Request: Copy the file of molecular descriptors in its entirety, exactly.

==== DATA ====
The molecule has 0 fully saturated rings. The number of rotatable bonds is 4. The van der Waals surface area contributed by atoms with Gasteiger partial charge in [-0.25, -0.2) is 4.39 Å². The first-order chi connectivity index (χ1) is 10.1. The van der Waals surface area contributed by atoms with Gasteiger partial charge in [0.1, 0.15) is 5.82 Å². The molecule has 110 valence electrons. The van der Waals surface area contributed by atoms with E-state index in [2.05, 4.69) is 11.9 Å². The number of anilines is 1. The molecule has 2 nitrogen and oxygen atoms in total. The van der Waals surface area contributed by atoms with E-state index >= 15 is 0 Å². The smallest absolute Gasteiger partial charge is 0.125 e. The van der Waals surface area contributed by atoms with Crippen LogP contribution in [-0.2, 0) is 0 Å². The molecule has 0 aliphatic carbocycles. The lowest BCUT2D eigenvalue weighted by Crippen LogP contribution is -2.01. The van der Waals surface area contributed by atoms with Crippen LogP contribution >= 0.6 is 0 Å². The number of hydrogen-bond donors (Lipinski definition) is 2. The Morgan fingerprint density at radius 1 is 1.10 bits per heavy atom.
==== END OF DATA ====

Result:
The molecule has 0 fully saturated rings. The number of rotatable bonds is 4. The van der Waals surface area contributed by atoms with Gasteiger partial charge in [-0.25, -0.2) is 4.39 Å². The first-order chi connectivity index (χ1) is 10.1. The van der Waals surface area contributed by atoms with Gasteiger partial charge in [0.1, 0.15) is 5.82 Å². The molecule has 110 valence electrons. The van der Waals surface area contributed by atoms with E-state index in [2.05, 4.69) is 11.9 Å². The number of anilines is 1. The molecule has 2 nitrogen and oxygen atoms in total. The van der Waals surface area contributed by atoms with E-state index >= 15 is 0 Å². The smallest absolute Gasteiger partial charge is 0.125 e. The van der Waals surface area contributed by atoms with Crippen LogP contribution in [-0.2, 0) is 0 Å². The molecule has 0 aliphatic carbocycles. The lowest BCUT2D eigenvalue weighted by Crippen LogP contribution is -2.01. The van der Waals surface area contributed by atoms with Crippen LogP contribution >= 0.6 is 0 Å². The number of hydrogen-bond donors (Lipinski definition) is 2. The Morgan fingerprint density at radius 1 is 1.10 bits per heavy atom.